On 19th March 2015 at approximately 15:40 Western Standard Time (WST) three passengers, departed their accommodation facility in a 200 Series Landcruiser wagon, bound for the West Australian town of Geraldton some 400km to the South West. At 17:30 WST and only 115km from their departure point on the unsealed Carnarvon-Mullewa Road, while travelling at approximately 100km/h, the front right wheel impacted a standing pool of water, resulting in the steering wheel sharply pulling to the right. The driver overcorrected with left input causing the vehicle to travel sideways, and control of the vehicle was lost as it ran off the left of the road colliding with several shrubs and small trees. None of the occupants of the vehicle sustained any injuries.

The impact with several shrubs and trees on the side of the road, resulted in a punctured front passenger side tyre as well as minor vehicle panel damage including a smashed indicator, and damage to the plastic liner of the wheel arch.

The vehicle was able to be driven back on to the road where the punctured tyre was replaced. The vehicle was then driven safely to Geraldton, by one of the passengers, without further incident.

The incident was reported by the original driver to the site manager via phone once back in mobile range.

Picture 1: Puncture damage to front passenger tyre.

Picture 2: Road conditions at the time of the incident.

While it was determined that the Actual Consequence of the incident was “Minor” with less than $2,500 damage to the Landcruiser, the Potential Consequence was determined to be “High” with the potential for fatal injuries to be sustained by the three occupants of the vehicle.

The ICAM model forms a practical way to analyse both the errors and human factors involved in this incident.

Analysis Overview

The basic cause of the incident was that the driver failed to maintain adequate control of the vehicle.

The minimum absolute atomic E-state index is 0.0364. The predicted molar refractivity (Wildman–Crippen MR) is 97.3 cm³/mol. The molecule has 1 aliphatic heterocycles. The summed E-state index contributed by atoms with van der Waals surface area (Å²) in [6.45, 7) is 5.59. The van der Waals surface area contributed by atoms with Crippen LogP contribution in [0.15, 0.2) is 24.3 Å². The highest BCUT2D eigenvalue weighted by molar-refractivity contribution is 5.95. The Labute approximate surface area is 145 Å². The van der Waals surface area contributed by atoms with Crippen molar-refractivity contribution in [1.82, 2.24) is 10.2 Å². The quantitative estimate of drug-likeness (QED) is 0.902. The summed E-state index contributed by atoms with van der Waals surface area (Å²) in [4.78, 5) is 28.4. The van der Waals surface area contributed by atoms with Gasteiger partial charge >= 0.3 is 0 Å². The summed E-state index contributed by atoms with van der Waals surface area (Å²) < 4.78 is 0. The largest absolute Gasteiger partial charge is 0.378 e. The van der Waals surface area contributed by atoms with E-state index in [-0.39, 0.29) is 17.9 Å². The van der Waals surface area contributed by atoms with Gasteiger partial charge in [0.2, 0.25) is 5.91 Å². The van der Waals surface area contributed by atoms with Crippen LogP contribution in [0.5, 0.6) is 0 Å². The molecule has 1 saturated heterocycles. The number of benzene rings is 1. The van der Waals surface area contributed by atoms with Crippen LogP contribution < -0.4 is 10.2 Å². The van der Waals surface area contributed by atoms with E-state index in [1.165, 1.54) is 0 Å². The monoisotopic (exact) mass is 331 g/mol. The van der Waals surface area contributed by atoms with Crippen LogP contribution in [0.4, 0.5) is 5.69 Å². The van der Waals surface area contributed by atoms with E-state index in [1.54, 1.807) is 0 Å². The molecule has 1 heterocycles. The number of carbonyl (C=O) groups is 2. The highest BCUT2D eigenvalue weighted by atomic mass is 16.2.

There are a number of contributing factors that exacerbated this:

  • The driver operated the vehicle at an inappropriate speed for the road conditions.

  • 4WD training provided to site staff and contractors is a one-off training course and there is no ongoing Verification of Competency (VOC) process.

  • The 4WD training package provides insufficient emphasis on driving techniques for wet gravel roads and role of passengers as a secondary defence in speaking up when concerned about safety.

  • The passengers in the vehicle did not identify the hazards about the speed of the vehicle given the wet road conditions.

Individual/Team Actions- These are the errors or violations that led directly to the incident. They must be ‘active failures’ – something that a person(s) did (or failed to do) in the presence of the hazard (driving) that directly led to the event?

So in the case of the vehicle incident; who did or did not do something that led to the driver losing directional control of the vehicle?

Using the ICAM methodology, let's have a closer look at the human errors and human factors involved based upon the evidence.

  • IT3 Operating Speed: The driver operated the vehicle at an inappropriate speed for the road conditions. While the driver was not exceeding the 110km/h posted speed limit, the driver by choosing to operate the vehicle at 100 km/h, through standing pools of water on the road, is evidence of not driving to the current road conditions.